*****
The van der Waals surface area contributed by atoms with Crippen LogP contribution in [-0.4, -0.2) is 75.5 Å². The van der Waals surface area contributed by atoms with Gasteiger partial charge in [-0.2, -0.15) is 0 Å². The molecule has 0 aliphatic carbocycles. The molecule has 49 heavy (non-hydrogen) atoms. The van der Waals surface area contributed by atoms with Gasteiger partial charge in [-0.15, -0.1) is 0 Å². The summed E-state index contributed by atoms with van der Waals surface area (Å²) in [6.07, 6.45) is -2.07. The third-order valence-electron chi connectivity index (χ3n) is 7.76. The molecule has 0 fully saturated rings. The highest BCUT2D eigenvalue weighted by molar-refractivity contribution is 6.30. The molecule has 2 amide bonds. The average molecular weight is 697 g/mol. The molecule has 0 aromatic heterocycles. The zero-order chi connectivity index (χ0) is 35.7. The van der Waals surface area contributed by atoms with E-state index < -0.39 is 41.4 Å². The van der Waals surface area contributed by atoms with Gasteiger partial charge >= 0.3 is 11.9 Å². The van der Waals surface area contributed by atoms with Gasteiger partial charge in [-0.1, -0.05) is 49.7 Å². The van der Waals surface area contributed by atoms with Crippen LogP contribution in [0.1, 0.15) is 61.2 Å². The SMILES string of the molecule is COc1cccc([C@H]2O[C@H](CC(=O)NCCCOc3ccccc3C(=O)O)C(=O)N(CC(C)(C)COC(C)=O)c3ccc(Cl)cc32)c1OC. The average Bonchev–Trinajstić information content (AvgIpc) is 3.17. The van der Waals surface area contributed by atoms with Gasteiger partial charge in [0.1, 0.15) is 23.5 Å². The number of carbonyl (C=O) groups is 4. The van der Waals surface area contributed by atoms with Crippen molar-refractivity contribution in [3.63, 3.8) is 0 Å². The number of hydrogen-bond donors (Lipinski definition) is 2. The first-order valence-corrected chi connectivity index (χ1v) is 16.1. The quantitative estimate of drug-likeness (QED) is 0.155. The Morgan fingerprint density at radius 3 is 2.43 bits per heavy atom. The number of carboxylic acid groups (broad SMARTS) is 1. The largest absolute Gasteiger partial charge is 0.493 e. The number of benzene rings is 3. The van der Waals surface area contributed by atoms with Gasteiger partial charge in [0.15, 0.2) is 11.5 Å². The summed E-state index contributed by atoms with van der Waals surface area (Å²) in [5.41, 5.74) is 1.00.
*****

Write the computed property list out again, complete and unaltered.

The van der Waals surface area contributed by atoms with Crippen LogP contribution in [-0.4, -0.2) is 75.5 Å². The van der Waals surface area contributed by atoms with Gasteiger partial charge in [-0.2, -0.15) is 0 Å². The molecule has 0 aliphatic carbocycles. The molecule has 49 heavy (non-hydrogen) atoms. The van der Waals surface area contributed by atoms with Gasteiger partial charge in [-0.15, -0.1) is 0 Å². The summed E-state index contributed by atoms with van der Waals surface area (Å²) in [6.07, 6.45) is -2.07. The third-order valence-electron chi connectivity index (χ3n) is 7.76. The molecule has 0 fully saturated rings. The highest BCUT2D eigenvalue weighted by molar-refractivity contribution is 6.30. The molecule has 2 amide bonds. The average molecular weight is 697 g/mol. The molecule has 0 aromatic heterocycles. The zero-order chi connectivity index (χ0) is 35.7. The van der Waals surface area contributed by atoms with E-state index < -0.39 is 41.4 Å². The van der Waals surface area contributed by atoms with Gasteiger partial charge >= 0.3 is 11.9 Å². The van der Waals surface area contributed by atoms with Gasteiger partial charge in [-0.1, -0.05) is 49.7 Å². The van der Waals surface area contributed by atoms with Crippen LogP contribution in [0.1, 0.15) is 61.2 Å². The SMILES string of the molecule is COc1cccc([C@H]2O[C@H](CC(=O)NCCCOc3ccccc3C(=O)O)C(=O)N(CC(C)(C)COC(C)=O)c3ccc(Cl)cc32)c1OC. The average Bonchev–Trinajstić information content (AvgIpc) is 3.17. The van der Waals surface area contributed by atoms with Gasteiger partial charge in [0.1, 0.15) is 23.5 Å². The number of carbonyl (C=O) groups is 4. The van der Waals surface area contributed by atoms with Crippen molar-refractivity contribution in [3.63, 3.8) is 0 Å². The number of hydrogen-bond donors (Lipinski definition) is 2. The first-order valence-corrected chi connectivity index (χ1v) is 16.1. The quantitative estimate of drug-likeness (QED) is 0.155. The Morgan fingerprint density at radius 3 is 2.43 bits per heavy atom. The number of carboxylic acid groups (broad SMARTS) is 1. The largest absolute Gasteiger partial charge is 0.493 e. The number of benzene rings is 3. The van der Waals surface area contributed by atoms with Gasteiger partial charge in [0.15, 0.2) is 11.5 Å². The summed E-state index contributed by atoms with van der Waals surface area (Å²) in [5.41, 5.74) is 1.00.